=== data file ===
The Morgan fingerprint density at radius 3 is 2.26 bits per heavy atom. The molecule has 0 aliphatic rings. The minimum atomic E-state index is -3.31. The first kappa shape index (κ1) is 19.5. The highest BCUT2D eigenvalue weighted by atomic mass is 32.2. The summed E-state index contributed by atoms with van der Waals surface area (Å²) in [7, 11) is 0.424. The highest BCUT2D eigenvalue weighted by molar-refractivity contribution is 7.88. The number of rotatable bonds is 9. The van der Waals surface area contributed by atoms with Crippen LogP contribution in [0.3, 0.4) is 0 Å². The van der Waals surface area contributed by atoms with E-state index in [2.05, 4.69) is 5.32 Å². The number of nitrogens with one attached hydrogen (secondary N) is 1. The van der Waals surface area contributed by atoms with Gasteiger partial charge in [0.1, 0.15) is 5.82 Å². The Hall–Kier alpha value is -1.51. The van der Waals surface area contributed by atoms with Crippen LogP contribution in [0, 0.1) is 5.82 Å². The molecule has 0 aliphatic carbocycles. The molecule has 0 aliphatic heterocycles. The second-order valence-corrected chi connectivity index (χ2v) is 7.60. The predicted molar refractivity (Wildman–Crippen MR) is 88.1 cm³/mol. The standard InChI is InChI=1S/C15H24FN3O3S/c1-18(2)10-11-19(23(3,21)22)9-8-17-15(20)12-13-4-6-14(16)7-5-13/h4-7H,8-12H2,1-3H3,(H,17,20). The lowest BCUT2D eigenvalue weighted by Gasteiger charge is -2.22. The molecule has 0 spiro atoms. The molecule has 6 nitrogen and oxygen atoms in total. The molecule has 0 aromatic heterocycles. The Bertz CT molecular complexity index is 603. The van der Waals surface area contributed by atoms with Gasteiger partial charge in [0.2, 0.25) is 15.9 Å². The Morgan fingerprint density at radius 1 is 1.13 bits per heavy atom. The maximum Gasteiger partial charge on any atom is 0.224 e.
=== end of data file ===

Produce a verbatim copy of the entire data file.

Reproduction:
The Morgan fingerprint density at radius 3 is 2.26 bits per heavy atom. The molecule has 0 aliphatic rings. The minimum atomic E-state index is -3.31. The first kappa shape index (κ1) is 19.5. The highest BCUT2D eigenvalue weighted by atomic mass is 32.2. The summed E-state index contributed by atoms with van der Waals surface area (Å²) in [7, 11) is 0.424. The highest BCUT2D eigenvalue weighted by molar-refractivity contribution is 7.88. The number of rotatable bonds is 9. The van der Waals surface area contributed by atoms with Crippen LogP contribution in [0.3, 0.4) is 0 Å². The van der Waals surface area contributed by atoms with E-state index in [2.05, 4.69) is 5.32 Å². The number of nitrogens with one attached hydrogen (secondary N) is 1. The van der Waals surface area contributed by atoms with Gasteiger partial charge in [0.1, 0.15) is 5.82 Å². The Hall–Kier alpha value is -1.51. The van der Waals surface area contributed by atoms with Crippen LogP contribution in [0, 0.1) is 5.82 Å². The molecule has 0 aliphatic carbocycles. The molecule has 0 aliphatic heterocycles. The second-order valence-corrected chi connectivity index (χ2v) is 7.60. The predicted molar refractivity (Wildman–Crippen MR) is 88.1 cm³/mol. The standard InChI is InChI=1S/C15H24FN3O3S/c1-18(2)10-11-19(23(3,21)22)9-8-17-15(20)12-13-4-6-14(16)7-5-13/h4-7H,8-12H2,1-3H3,(H,17,20). The lowest BCUT2D eigenvalue weighted by Gasteiger charge is -2.22. The molecule has 0 spiro atoms. The molecule has 6 nitrogen and oxygen atoms in total. The molecule has 0 aromatic heterocycles. The Bertz CT molecular complexity index is 603. The van der Waals surface area contributed by atoms with Gasteiger partial charge in [0.2, 0.25) is 15.9 Å². The Morgan fingerprint density at radius 1 is 1.13 bits per heavy atom. The maximum Gasteiger partial charge on any atom is 0.224 e.